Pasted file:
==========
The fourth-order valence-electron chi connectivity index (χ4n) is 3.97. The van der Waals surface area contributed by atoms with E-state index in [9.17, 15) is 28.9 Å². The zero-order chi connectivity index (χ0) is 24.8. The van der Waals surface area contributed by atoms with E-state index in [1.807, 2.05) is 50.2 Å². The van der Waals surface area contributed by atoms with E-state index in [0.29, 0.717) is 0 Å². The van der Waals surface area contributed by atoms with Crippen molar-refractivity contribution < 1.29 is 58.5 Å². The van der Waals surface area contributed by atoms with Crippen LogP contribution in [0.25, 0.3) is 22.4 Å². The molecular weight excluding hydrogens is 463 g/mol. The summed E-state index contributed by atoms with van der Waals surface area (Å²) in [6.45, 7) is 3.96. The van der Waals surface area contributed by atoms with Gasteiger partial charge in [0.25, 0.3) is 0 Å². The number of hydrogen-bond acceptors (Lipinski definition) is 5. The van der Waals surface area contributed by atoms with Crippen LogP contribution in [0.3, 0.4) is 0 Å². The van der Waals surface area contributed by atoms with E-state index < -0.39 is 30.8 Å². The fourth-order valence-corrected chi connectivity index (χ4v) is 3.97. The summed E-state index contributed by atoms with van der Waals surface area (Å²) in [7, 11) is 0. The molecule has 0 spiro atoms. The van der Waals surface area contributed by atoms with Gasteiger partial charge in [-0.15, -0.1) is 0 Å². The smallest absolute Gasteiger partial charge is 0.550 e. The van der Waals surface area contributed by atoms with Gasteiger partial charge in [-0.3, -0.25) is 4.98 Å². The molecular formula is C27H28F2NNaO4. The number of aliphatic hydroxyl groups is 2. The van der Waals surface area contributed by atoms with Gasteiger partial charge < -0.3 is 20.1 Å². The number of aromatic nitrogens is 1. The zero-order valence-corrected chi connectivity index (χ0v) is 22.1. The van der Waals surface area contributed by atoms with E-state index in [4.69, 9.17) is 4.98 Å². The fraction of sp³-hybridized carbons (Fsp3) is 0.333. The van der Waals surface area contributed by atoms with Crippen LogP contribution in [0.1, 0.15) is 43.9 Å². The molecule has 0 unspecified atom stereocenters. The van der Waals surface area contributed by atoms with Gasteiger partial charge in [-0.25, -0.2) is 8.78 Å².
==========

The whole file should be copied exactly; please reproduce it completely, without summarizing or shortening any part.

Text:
The fourth-order valence-electron chi connectivity index (χ4n) is 3.97. The van der Waals surface area contributed by atoms with E-state index in [9.17, 15) is 28.9 Å². The zero-order chi connectivity index (χ0) is 24.8. The van der Waals surface area contributed by atoms with E-state index in [1.807, 2.05) is 50.2 Å². The van der Waals surface area contributed by atoms with E-state index in [0.29, 0.717) is 0 Å². The van der Waals surface area contributed by atoms with Crippen molar-refractivity contribution < 1.29 is 58.5 Å². The van der Waals surface area contributed by atoms with Crippen LogP contribution in [0.25, 0.3) is 22.4 Å². The molecular weight excluding hydrogens is 463 g/mol. The summed E-state index contributed by atoms with van der Waals surface area (Å²) in [6.45, 7) is 3.96. The van der Waals surface area contributed by atoms with Gasteiger partial charge in [0.25, 0.3) is 0 Å². The number of hydrogen-bond acceptors (Lipinski definition) is 5. The van der Waals surface area contributed by atoms with Crippen LogP contribution in [0.3, 0.4) is 0 Å². The van der Waals surface area contributed by atoms with E-state index < -0.39 is 30.8 Å². The fourth-order valence-corrected chi connectivity index (χ4v) is 3.97. The summed E-state index contributed by atoms with van der Waals surface area (Å²) in [7, 11) is 0. The molecule has 0 spiro atoms. The van der Waals surface area contributed by atoms with Gasteiger partial charge in [-0.15, -0.1) is 0 Å². The smallest absolute Gasteiger partial charge is 0.550 e. The van der Waals surface area contributed by atoms with Gasteiger partial charge in [-0.3, -0.25) is 4.98 Å². The molecular formula is C27H28F2NNaO4. The number of aliphatic hydroxyl groups is 2. The van der Waals surface area contributed by atoms with Gasteiger partial charge < -0.3 is 20.1 Å². The number of aromatic nitrogens is 1. The zero-order valence-corrected chi connectivity index (χ0v) is 22.1. The van der Waals surface area contributed by atoms with E-state index in [4.69, 9.17) is 4.98 Å². The fraction of sp³-hybridized carbons (Fsp3) is 0.333. The van der Waals surface area contributed by atoms with Crippen LogP contribution in [0.1, 0.15) is 43.9 Å². The molecule has 0 unspecified atom stereocenters. The van der Waals surface area contributed by atoms with Gasteiger partial charge in [-0.25, -0.2) is 8.78 Å².